KEPLER S LAWS OF PLANETARY MOTION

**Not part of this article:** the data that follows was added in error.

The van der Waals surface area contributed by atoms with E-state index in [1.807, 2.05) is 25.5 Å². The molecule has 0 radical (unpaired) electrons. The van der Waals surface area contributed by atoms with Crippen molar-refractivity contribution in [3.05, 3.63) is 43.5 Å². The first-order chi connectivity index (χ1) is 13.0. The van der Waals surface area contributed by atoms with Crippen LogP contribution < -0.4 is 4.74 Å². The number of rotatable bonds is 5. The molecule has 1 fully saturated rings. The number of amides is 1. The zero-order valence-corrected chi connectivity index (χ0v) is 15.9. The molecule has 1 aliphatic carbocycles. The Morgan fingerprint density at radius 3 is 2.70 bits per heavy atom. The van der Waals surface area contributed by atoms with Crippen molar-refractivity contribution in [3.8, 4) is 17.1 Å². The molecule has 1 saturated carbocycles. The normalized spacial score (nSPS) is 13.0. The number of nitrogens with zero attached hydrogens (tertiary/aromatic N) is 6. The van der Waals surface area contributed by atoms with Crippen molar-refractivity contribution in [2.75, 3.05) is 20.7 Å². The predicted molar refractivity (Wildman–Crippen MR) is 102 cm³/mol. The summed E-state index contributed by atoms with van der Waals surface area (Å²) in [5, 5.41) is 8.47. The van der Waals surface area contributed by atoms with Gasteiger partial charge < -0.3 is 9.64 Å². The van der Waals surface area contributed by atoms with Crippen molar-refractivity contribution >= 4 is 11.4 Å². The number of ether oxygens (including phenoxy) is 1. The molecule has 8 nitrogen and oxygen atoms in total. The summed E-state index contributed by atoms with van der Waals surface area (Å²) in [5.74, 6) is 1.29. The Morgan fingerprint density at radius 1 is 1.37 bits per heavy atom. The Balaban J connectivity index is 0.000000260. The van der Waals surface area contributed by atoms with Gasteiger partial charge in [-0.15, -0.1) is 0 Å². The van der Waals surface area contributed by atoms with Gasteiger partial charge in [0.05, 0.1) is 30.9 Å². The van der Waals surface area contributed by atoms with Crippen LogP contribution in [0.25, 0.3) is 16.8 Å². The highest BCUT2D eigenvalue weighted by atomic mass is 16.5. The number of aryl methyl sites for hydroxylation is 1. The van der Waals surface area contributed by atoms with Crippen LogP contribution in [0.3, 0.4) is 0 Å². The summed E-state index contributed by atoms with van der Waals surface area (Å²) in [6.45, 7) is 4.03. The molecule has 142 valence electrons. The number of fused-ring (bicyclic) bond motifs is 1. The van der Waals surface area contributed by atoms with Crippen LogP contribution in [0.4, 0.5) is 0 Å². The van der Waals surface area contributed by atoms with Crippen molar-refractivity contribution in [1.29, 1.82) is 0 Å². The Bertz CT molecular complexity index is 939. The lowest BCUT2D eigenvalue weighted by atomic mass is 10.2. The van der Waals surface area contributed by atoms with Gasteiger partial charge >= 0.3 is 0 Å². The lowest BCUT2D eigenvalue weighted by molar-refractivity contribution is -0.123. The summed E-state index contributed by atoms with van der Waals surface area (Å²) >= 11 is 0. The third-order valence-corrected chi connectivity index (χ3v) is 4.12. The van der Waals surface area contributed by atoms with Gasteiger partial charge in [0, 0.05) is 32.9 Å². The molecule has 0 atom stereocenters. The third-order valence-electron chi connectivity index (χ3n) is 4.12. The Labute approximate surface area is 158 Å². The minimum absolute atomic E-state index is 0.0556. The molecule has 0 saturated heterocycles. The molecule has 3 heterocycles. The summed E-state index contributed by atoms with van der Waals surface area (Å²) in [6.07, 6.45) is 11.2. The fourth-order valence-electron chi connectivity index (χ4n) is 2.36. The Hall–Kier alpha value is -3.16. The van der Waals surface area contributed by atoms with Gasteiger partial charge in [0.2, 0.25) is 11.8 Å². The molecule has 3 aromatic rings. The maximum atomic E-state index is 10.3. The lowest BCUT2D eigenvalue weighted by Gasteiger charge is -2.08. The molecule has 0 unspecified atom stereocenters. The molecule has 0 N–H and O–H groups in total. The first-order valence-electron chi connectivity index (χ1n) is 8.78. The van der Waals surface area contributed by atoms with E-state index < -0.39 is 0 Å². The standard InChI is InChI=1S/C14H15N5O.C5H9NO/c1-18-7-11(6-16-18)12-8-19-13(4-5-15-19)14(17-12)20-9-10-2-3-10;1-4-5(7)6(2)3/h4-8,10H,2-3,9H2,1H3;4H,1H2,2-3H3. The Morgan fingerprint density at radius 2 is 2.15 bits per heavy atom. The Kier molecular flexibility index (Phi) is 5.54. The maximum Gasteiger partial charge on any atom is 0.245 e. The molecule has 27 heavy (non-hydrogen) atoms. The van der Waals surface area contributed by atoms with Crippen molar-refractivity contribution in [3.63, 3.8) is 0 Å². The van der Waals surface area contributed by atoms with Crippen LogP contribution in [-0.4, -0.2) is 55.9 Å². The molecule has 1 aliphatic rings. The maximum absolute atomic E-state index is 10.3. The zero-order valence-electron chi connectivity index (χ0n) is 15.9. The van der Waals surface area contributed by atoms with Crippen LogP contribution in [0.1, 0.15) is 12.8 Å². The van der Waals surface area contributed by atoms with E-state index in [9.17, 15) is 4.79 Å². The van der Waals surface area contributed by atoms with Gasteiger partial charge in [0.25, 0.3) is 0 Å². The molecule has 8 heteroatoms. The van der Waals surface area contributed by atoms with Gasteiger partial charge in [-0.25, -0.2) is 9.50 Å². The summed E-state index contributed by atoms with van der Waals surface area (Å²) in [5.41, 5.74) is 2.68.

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1 KEPLER S LAWS OF PLANETARY MOTION In the early 1600s, Johannes Kepler culminated his analysis of the extensive data taken by Tycho Brahe and published his three laws of planetary motion, which we know today as Kepler s Laws. Kepler s First Law describes the nature of planetary orbits. This law describes that planets revolve around the sun in elliptical orbits, and that the sun is at one of the foci of the ellipse. Because planets do not travel in perfectly circular orbits, the distance between the planet and the sun varies throughout the course of the year. For the Earth, this annual distance variation amounts to only % and importantly is not the cause of seasonal weather variations on the earth. Please refer to our companion page for more details on the Earth s orbit and the reasons for seasons. At the end of this writeup I show plots of several ellipses; all the ellipses have a semimajor axis of, and the eccentricity varies from 0 to 0.9 so you can see how eccentricity effects the shape of an ellipse. The diagram below will help illustrate the meaning and importance of Kepler s Second Law. Image courtesy Department of Physics and Astronomy, University of Tennessee at Knoxville. The diagram shows a planet orbiting the sun in a clearly elliptical orbit. The planet is shown at two separate times during its orbit; the perihelion being the closest point in the orbit to the sun, and the aphelion being the most distant point in the orbit from the sun. For the Earth, perihelion occurs around January of each year and aphelion occurs around July 4 and is a holiday exuberantly celebrated in the United States. Refer again to the diagram above. The area swept out by a planet is determined by drawing a straight line from the planet to the sun at the beginning of the time interval and also at the end of the interval. When the planet is near perihelion, it is closest to the sun and thus experiences a greater gravitational force. This means the planet moves faster